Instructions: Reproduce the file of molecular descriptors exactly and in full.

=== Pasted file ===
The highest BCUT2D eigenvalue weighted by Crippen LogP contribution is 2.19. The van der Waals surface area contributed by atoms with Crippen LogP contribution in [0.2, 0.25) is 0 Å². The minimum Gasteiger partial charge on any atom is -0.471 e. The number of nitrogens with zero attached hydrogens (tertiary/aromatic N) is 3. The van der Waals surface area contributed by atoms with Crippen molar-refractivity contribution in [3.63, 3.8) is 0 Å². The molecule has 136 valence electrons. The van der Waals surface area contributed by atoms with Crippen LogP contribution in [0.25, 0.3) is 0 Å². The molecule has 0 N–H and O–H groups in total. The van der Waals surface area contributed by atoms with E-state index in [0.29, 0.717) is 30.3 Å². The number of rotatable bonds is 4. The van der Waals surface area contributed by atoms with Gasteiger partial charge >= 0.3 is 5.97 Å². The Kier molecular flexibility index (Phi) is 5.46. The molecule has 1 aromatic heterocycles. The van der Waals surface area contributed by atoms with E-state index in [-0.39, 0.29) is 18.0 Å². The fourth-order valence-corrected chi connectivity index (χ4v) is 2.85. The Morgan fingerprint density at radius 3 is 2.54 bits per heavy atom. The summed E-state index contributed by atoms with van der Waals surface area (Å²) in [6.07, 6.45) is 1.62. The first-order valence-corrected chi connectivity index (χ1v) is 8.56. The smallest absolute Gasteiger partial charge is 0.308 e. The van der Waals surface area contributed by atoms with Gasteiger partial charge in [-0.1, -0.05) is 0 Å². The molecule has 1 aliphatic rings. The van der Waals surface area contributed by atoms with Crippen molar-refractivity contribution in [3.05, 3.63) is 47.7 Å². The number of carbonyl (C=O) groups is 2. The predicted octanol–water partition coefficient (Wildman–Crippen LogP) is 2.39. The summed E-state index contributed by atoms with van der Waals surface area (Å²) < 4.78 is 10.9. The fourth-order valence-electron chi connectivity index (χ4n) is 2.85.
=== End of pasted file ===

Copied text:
The highest BCUT2D eigenvalue weighted by Crippen LogP contribution is 2.19. The van der Waals surface area contributed by atoms with Crippen LogP contribution in [0.2, 0.25) is 0 Å². The minimum Gasteiger partial charge on any atom is -0.471 e. The number of nitrogens with zero attached hydrogens (tertiary/aromatic N) is 3. The van der Waals surface area contributed by atoms with Crippen molar-refractivity contribution in [3.63, 3.8) is 0 Å². The molecule has 136 valence electrons. The van der Waals surface area contributed by atoms with Crippen LogP contribution in [0.25, 0.3) is 0 Å². The molecule has 0 N–H and O–H groups in total. The van der Waals surface area contributed by atoms with E-state index in [0.29, 0.717) is 30.3 Å². The number of rotatable bonds is 4. The van der Waals surface area contributed by atoms with Gasteiger partial charge >= 0.3 is 5.97 Å². The Kier molecular flexibility index (Phi) is 5.46. The molecule has 1 aromatic heterocycles. The van der Waals surface area contributed by atoms with E-state index in [-0.39, 0.29) is 18.0 Å². The fourth-order valence-corrected chi connectivity index (χ4v) is 2.85. The Morgan fingerprint density at radius 3 is 2.54 bits per heavy atom. The summed E-state index contributed by atoms with van der Waals surface area (Å²) in [6.07, 6.45) is 1.62. The first-order valence-corrected chi connectivity index (χ1v) is 8.56. The smallest absolute Gasteiger partial charge is 0.308 e. The van der Waals surface area contributed by atoms with Gasteiger partial charge in [-0.1, -0.05) is 0 Å². The molecule has 1 aliphatic rings. The van der Waals surface area contributed by atoms with Crippen molar-refractivity contribution in [3.05, 3.63) is 47.7 Å². The number of carbonyl (C=O) groups is 2. The predicted octanol–water partition coefficient (Wildman–Crippen LogP) is 2.39. The summed E-state index contributed by atoms with van der Waals surface area (Å²) < 4.78 is 10.9. The fourth-order valence-electron chi connectivity index (χ4n) is 2.85.